Vitamin A was first discovered in 1913.
Its deficiency was soon associated in animal models and case reports with stunting, infection, and ocular changes (xerophthalmia) resulting in blindness.
The ocular consequences dominated clinical interest through the early 1980s.
A longitudinal prospective study of risk factors contributing to vitamin A deficiency and xerophthalmia revealed a close, dose-response relationship between the severity of mild preexisting vitamin A deficiency and the subsequent incidence of respiratory and diarrheal infection (relative risk (RR], 2.0-3.0) and, most dramatically, death (RR, 3.0-10.0).
Subsequent community-based prophylaxis trials of varying design confirmed that vitamin A supplementation of deficient populations could reduce childhood (1-5 years old) mortality by an average of 35%.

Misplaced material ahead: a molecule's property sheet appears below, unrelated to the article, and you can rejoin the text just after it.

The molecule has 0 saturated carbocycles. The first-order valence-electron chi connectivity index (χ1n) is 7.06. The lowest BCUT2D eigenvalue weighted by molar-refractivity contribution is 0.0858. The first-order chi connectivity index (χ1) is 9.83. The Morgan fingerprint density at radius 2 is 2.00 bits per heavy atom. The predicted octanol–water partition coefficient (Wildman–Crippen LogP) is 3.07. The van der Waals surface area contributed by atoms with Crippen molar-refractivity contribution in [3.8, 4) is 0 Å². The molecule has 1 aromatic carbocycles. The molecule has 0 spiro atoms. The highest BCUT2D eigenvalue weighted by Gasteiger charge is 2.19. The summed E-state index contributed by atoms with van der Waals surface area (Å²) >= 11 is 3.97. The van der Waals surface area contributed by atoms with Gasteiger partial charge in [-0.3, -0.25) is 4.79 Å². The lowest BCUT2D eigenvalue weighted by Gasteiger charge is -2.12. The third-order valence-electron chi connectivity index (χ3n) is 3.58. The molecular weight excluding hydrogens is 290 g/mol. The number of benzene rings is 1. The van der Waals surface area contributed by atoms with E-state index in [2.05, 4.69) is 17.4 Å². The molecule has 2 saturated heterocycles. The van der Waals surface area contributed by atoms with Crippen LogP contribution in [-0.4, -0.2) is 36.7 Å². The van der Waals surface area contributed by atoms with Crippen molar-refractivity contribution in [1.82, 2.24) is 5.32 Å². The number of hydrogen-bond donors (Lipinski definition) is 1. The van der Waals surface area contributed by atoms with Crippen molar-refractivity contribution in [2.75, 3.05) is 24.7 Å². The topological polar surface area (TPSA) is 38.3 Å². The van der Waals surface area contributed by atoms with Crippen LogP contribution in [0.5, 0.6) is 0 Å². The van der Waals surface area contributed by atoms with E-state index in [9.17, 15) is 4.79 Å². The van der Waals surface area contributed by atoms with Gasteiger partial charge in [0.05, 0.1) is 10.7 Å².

Mots-clés Pascal : Déficit, Infection, Rétinol, Symptomatologie, Métabolisme pathologie, Complication, Enfant, Homme, Facteur risque, Mortalité, Incidence, Prévention, Afrique, Carence vitaminique
Mots-clés Pascal anglais : Deficiency, Infection, Retinol, Symptomatology, Metabolic diseases, Complication, Child, Human, Risk factor, Mortality, Incidence, Prevention, Africa, Vitamin deficiency
Notice produite par :
Inist-CNRS - Institut de l'Information Scientifique et Technique
Cote : 93-0475132
Code Inist : 002B22C. Création : 199406.